Skoda Karoq Scout 2019 UK review
New rugged-looking crossover derivative is practical, versatile and entirely respectable to drive, although the added character of that visual makeover doesn’t last long
A sprinkle of fresh intrigue for the Skoda Karoq crossover hatchback – and it probably hasn’t come a moment too soon. Skoda’s Nissan Qashqai rival has been on UK roads for more than a year now, but if you’re not entirely sure that you’ve seen one in the raw, that may be because this car looks quite a lot like more than one of its current Volkswagen Group, MQB-platform model relations (and, rather unhelpfully, there are an increasing number of those). By contrast, the Karoq’s immediate predecessor, the Yeti, was so distinctive that you could recognise one at a range of a couple of hundred yards, at dusk, and through gathering fog.Enter the Karoq Scout, then: a more rugged-looking variation on the Karoq’s established theme, that comes with four-wheel drive as standard and a few other offroady-specialised touches; but which, more importantly, also adds some rufty-tufty bumpers and a few other styling flourishes to better identify the car within the melee of overgrown family hatchbacks to which our roads have lately become host.Mechanically at least, the Scout is little more than an interestingly equipped, mid-spec Karoq. It’s available with either of the car’s upper-level four-cylinder, 148bhp petrol or diesel engines, and with a choice of six-speed manual or seven-speed twin-clutch gearboxes.Four-wheel drive as standard means that both versions get all-independent suspension, although there’s no greater ground clearance here and no heavy-duty shock absorbers. Nineteen-inch alloy wheels wrapped with Bridgestone Dueler SUV-intended tyres do come as standard, as does Skoda’s ‘rough road’ package (which gets you some protective panelling for the car’s engine, underbody and wheel arches – although it, too, can be had as an option on other Karoq derivatives).You can augment the specification of your Scout if you choose to, meanwhile, with either ‘dynamic chassis control’ adaptive damping, variable-ratio ‘progressive’ steering, or both (although our test car had neither).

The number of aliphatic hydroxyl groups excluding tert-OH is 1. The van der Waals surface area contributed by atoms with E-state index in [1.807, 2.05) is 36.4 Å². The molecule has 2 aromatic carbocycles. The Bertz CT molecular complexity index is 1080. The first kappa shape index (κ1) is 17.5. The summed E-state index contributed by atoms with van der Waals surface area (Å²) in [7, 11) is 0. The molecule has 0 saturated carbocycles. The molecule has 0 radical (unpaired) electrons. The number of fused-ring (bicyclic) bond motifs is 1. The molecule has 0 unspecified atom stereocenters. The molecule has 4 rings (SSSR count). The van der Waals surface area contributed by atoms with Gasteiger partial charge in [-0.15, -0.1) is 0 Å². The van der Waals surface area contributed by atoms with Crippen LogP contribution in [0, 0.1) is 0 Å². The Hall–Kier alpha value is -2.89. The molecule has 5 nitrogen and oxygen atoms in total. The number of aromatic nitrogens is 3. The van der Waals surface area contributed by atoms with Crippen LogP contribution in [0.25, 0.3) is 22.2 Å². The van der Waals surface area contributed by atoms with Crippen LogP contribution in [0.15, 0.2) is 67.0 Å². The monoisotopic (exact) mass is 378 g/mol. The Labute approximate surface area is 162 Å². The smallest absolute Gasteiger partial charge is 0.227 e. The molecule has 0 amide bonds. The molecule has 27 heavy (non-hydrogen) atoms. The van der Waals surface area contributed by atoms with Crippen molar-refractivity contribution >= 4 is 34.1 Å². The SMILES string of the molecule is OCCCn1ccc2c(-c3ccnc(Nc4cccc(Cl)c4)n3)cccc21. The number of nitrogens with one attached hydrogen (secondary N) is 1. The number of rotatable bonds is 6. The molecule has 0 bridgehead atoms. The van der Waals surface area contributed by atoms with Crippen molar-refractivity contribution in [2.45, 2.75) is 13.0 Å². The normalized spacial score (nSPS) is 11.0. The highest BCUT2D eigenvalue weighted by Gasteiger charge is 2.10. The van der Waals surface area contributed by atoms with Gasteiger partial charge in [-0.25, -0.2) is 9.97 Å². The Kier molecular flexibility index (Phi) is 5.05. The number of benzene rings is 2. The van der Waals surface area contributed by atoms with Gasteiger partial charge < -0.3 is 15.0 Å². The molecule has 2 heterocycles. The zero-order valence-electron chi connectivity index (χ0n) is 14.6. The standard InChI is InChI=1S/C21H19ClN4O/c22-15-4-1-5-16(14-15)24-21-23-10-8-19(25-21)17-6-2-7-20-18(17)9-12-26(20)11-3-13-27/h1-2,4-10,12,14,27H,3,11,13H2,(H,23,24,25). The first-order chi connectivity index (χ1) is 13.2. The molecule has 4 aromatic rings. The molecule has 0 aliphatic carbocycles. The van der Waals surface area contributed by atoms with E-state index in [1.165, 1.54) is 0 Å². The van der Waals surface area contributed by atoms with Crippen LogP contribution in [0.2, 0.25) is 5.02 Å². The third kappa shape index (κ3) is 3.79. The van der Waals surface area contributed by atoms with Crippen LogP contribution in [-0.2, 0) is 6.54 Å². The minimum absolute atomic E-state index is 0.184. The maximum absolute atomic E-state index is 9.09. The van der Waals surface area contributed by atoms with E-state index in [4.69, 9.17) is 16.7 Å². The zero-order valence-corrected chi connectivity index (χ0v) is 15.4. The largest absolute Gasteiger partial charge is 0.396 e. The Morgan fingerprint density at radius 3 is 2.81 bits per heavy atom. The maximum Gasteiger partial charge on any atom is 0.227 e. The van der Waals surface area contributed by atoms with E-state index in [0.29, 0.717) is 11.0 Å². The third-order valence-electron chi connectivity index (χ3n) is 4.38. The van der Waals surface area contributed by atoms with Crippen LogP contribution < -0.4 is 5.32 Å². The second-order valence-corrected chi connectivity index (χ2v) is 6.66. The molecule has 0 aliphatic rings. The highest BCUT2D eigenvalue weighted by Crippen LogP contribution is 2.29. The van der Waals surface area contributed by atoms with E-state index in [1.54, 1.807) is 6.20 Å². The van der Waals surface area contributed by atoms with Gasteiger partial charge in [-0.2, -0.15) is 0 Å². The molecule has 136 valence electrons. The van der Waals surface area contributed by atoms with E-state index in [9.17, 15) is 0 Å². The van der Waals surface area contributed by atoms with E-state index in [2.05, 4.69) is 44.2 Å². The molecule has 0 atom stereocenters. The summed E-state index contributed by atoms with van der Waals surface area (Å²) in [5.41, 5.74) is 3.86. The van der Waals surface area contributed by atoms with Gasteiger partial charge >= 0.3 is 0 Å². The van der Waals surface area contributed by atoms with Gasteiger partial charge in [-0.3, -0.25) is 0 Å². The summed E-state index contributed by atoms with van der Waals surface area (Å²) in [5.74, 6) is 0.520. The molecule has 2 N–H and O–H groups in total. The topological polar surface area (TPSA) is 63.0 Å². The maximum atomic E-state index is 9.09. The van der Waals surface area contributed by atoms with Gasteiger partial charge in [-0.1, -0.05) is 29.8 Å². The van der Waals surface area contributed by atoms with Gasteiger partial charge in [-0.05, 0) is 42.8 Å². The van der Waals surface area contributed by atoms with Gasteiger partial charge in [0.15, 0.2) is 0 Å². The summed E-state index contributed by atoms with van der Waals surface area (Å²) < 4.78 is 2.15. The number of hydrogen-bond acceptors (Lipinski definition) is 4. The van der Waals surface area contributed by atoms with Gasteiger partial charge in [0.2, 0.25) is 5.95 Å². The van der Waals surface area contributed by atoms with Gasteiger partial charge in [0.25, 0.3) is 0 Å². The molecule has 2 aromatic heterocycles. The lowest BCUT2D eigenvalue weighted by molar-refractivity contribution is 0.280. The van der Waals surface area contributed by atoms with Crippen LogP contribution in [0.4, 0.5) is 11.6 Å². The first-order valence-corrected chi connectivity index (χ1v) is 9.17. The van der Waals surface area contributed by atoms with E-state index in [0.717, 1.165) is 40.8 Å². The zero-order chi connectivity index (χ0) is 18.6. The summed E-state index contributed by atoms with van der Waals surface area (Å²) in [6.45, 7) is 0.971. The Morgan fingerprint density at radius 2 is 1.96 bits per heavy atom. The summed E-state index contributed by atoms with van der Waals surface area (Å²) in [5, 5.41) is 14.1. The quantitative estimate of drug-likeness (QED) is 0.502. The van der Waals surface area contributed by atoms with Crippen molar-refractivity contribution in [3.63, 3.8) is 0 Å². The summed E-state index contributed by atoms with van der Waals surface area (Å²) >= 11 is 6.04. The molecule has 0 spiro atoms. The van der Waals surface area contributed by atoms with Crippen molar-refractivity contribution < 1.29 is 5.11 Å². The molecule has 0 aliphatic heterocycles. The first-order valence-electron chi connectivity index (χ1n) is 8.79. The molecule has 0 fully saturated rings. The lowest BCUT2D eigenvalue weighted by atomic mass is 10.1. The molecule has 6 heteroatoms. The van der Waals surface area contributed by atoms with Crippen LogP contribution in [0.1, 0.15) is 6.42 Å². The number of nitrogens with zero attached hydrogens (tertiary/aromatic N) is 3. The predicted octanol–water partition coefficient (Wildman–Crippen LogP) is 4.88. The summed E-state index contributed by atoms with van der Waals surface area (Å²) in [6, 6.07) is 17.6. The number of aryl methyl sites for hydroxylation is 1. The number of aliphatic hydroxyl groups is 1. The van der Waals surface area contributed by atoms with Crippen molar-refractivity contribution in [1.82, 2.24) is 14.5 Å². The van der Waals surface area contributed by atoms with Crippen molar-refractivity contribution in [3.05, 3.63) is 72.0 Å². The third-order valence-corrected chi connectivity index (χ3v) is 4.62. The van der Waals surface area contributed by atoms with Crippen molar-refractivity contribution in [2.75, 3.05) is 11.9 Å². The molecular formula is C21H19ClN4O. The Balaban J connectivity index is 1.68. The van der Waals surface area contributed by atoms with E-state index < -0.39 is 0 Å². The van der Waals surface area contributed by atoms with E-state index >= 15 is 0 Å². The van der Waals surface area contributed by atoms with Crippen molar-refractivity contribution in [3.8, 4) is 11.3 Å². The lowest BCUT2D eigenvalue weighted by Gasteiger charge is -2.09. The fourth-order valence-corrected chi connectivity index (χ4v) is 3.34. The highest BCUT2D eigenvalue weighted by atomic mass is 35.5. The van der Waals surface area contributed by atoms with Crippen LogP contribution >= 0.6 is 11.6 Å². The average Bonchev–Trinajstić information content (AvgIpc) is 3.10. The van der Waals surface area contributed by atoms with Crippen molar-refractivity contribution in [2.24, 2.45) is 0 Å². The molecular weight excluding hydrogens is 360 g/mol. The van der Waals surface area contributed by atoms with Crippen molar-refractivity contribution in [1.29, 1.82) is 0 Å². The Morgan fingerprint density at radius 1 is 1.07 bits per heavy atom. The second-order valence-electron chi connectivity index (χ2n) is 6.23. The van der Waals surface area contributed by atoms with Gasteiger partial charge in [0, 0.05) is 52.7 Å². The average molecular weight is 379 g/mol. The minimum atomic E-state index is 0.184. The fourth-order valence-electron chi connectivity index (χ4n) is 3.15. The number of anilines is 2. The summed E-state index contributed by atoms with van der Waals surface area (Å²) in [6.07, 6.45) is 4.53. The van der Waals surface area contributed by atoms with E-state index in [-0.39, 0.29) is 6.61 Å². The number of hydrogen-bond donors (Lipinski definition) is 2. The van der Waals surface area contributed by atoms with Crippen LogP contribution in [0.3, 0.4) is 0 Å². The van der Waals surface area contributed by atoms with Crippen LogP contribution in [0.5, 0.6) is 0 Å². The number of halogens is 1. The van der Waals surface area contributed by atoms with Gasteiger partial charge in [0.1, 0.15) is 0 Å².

Source: Autocar Online